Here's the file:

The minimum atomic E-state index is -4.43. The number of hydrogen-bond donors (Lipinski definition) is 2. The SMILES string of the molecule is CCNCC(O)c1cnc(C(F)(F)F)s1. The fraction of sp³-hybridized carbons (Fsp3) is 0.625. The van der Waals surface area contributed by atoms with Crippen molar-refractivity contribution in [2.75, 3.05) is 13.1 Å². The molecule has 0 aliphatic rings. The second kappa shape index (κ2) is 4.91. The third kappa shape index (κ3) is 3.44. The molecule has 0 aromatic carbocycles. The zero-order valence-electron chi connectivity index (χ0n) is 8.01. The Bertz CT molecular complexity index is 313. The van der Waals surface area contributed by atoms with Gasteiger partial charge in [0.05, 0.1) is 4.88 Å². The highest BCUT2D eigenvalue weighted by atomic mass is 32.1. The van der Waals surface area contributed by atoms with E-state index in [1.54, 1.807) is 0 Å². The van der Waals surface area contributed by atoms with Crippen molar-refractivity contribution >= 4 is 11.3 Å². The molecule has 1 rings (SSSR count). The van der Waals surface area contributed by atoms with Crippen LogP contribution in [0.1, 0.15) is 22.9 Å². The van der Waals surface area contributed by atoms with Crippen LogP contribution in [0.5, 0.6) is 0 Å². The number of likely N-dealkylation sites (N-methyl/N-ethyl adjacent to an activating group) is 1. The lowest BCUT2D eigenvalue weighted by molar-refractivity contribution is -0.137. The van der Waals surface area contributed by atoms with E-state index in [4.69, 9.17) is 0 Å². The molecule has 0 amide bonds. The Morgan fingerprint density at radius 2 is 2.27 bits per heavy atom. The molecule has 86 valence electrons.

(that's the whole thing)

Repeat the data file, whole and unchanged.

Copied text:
The minimum atomic E-state index is -4.43. The number of hydrogen-bond donors (Lipinski definition) is 2. The SMILES string of the molecule is CCNCC(O)c1cnc(C(F)(F)F)s1. The fraction of sp³-hybridized carbons (Fsp3) is 0.625. The van der Waals surface area contributed by atoms with Crippen molar-refractivity contribution in [2.75, 3.05) is 13.1 Å². The molecule has 0 aliphatic rings. The second kappa shape index (κ2) is 4.91. The third kappa shape index (κ3) is 3.44. The molecule has 0 aromatic carbocycles. The zero-order valence-electron chi connectivity index (χ0n) is 8.01. The Bertz CT molecular complexity index is 313. The van der Waals surface area contributed by atoms with Gasteiger partial charge in [0.05, 0.1) is 4.88 Å². The highest BCUT2D eigenvalue weighted by atomic mass is 32.1. The van der Waals surface area contributed by atoms with E-state index in [1.54, 1.807) is 0 Å². The van der Waals surface area contributed by atoms with Crippen molar-refractivity contribution >= 4 is 11.3 Å². The molecule has 1 rings (SSSR count). The van der Waals surface area contributed by atoms with Crippen LogP contribution in [0.1, 0.15) is 22.9 Å². The van der Waals surface area contributed by atoms with Crippen LogP contribution in [0.5, 0.6) is 0 Å². The number of likely N-dealkylation sites (N-methyl/N-ethyl adjacent to an activating group) is 1. The lowest BCUT2D eigenvalue weighted by molar-refractivity contribution is -0.137. The van der Waals surface area contributed by atoms with E-state index in [4.69, 9.17) is 0 Å². The molecule has 0 amide bonds. The Morgan fingerprint density at radius 2 is 2.27 bits per heavy atom. The molecule has 86 valence electrons.